Retention measures how often people come back. Responsiveness measures how much more they do than just passive page viewing. In the context of social media, retention metrics look at how often people return to a site, a category, a forum or even a single discussion thread. Responsiveness refers to behaviors like posting messages or comments, voting in a poll, updating a profile, uploading content and so forth. There is a great temptation to weight those actions. E.g., posting a message is worth five points, but voting in a poll is worth only one. I have generally resisted this, mostly because I haven’t see a significant difference in the results, but also because of the way that I think about what’s being measured. It’s sort of a physics problem.
What we really want to know is how much energy visitors are putting into their participation. For example, writing a one-word reply to a message doesn’t take much energy. Finding a relevant web page and pasting its URL into a posting with some original comments takes a lot more. Sometimes a lot of energy is invested in a very small action. The ambiguity that is most important to recognize is valence – the fact that the energy people invest in social media can be positive or negative.
Valence is especially important in neutral venues (versus fan clubs) and when opinions run high. A simple example: during the last U.S. presidential election, Obama supporters may have been highly engaged in McCain venues and vice versa. Without a measure of valence, all you could say is that those people were engaged in the social media venue and the election, not in specific candidates. In other words, it is fine that we don’t measure valence as long as we remember what that means about the numbers we produce.
The same issue is present in influence measurement (which is closely related – you can’t be influential unless you are engaged). To an Obama supporter, McCain was highly influential, but with a negative valence. It is a well-known fact of marketing that people engage with things that they dislike and disagree with – frequently! We all have a bit of the talk radio host inside.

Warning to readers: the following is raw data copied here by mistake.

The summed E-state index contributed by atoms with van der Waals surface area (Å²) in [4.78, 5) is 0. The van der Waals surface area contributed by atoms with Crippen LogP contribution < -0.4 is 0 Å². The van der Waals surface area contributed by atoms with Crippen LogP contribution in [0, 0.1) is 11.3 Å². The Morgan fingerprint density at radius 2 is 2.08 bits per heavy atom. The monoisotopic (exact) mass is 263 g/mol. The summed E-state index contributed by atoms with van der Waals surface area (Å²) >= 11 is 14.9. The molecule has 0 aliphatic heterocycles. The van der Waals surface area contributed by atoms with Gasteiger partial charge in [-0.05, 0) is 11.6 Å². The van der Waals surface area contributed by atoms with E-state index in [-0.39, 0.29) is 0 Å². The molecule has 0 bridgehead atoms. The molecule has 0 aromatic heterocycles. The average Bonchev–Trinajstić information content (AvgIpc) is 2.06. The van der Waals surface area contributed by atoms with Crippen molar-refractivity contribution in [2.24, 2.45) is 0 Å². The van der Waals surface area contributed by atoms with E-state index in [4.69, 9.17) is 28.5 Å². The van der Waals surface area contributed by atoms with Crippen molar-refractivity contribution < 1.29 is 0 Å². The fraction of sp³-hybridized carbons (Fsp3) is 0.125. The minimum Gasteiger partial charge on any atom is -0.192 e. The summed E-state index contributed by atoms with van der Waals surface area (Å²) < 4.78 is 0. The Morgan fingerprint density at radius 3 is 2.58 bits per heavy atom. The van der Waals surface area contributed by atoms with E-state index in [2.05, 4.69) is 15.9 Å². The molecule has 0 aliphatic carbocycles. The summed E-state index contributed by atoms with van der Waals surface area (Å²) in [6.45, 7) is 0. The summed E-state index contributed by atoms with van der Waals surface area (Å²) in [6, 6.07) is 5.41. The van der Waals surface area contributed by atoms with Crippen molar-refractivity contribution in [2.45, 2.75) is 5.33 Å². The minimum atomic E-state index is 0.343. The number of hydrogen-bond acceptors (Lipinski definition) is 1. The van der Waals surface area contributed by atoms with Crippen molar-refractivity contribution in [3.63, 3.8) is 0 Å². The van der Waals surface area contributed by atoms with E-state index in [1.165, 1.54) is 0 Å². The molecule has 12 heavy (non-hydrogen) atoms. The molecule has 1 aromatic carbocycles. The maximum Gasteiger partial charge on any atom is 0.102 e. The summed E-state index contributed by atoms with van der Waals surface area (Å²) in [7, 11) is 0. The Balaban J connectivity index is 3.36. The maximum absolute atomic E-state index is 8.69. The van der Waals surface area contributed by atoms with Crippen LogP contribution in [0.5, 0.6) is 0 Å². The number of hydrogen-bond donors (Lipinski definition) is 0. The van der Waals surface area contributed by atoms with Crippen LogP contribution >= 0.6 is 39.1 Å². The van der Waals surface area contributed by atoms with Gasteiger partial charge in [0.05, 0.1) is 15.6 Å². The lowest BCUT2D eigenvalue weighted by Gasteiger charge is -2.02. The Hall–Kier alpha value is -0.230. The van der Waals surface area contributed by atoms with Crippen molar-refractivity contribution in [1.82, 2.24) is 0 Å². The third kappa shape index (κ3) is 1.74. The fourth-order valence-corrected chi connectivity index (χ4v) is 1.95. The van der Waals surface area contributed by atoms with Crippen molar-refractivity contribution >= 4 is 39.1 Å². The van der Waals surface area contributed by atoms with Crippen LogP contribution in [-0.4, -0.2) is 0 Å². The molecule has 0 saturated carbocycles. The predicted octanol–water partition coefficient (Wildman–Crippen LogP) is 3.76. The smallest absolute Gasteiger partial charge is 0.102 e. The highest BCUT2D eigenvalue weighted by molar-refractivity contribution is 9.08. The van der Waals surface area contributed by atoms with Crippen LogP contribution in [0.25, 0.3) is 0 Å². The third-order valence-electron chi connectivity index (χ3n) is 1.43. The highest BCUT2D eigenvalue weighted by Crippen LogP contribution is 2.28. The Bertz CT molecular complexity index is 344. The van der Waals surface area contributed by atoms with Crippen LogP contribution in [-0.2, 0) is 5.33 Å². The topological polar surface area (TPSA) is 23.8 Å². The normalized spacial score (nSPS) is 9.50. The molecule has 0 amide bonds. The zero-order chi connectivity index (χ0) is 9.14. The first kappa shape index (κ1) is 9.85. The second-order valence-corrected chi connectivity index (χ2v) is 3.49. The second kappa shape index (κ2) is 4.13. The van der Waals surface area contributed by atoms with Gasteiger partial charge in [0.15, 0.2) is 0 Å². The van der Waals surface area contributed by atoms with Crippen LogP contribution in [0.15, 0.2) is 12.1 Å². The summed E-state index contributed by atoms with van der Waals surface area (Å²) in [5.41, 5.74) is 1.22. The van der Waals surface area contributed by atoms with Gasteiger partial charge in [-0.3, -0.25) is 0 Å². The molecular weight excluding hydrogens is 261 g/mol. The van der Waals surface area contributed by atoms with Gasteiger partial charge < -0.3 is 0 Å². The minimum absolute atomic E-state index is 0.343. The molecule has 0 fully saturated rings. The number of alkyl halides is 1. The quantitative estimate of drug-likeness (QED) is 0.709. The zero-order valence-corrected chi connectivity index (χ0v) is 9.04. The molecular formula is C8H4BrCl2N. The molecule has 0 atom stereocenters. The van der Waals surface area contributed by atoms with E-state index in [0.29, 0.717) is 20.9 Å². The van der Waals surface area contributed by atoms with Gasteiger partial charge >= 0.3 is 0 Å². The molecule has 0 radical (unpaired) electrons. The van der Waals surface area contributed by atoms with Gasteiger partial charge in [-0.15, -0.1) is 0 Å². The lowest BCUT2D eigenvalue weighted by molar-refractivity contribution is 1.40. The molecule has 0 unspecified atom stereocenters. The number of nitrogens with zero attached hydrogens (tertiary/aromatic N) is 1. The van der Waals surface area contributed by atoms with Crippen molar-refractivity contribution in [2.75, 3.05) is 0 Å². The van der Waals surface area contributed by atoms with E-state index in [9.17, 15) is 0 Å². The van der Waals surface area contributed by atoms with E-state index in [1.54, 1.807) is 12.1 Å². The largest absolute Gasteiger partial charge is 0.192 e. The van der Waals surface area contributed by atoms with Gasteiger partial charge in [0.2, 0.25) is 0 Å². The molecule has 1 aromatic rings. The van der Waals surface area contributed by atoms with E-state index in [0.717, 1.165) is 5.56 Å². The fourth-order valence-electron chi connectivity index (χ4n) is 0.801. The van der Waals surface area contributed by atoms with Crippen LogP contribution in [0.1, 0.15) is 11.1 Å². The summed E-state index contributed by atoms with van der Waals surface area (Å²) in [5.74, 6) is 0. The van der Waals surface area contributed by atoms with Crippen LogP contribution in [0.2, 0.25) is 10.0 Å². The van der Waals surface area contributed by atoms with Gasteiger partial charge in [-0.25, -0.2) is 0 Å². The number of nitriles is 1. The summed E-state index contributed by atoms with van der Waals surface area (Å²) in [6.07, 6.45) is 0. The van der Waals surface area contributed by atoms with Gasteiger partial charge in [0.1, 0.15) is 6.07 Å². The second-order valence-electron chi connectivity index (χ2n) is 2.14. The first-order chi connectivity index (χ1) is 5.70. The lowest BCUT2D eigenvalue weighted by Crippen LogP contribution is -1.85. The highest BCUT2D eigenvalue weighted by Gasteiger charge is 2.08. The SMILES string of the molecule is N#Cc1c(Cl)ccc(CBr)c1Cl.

In short, it is critical to keep in mind that when we measure engagement, the action we measure may not accurately reflect the energy that went into it and that we almost always include visitors who are engaged as cheerleaders and critics. Keeping those two ideas in mind will lead to better metrics and interpretation.
A question on the WAA mailing list reminded me that it is important to distinguish between measuring influence and engagement. In fact this is critical on any site with a social component, since your goal should be to keep the influencers highly engaged. The people who write message that inspire others to participate and become engaged themselves are the most valuable people who visit the site. Whether you call them super-users, the core or something else, decades of social network research has shown that every community has them and they are the leaders. If you aren’t retaining and engaging your them, you are vulnerable.
I’ll add one warning. Beware of influencer cliques — influence that turns negative. It is great to have a stable set of influential people unless they use their influence to make new people unwelcome. Although that might look healthy based on low churn among the most active people, if it is accompanied by high churn among the new visitors, something is wrong. That is a time to look at what the influencers are doing to discourage newcomers and aggressively put a stop to it, even if it means you end up with a whole new set of influencers. Temporary high churn among that group is worthwhile if it lowers the churn among the newbies.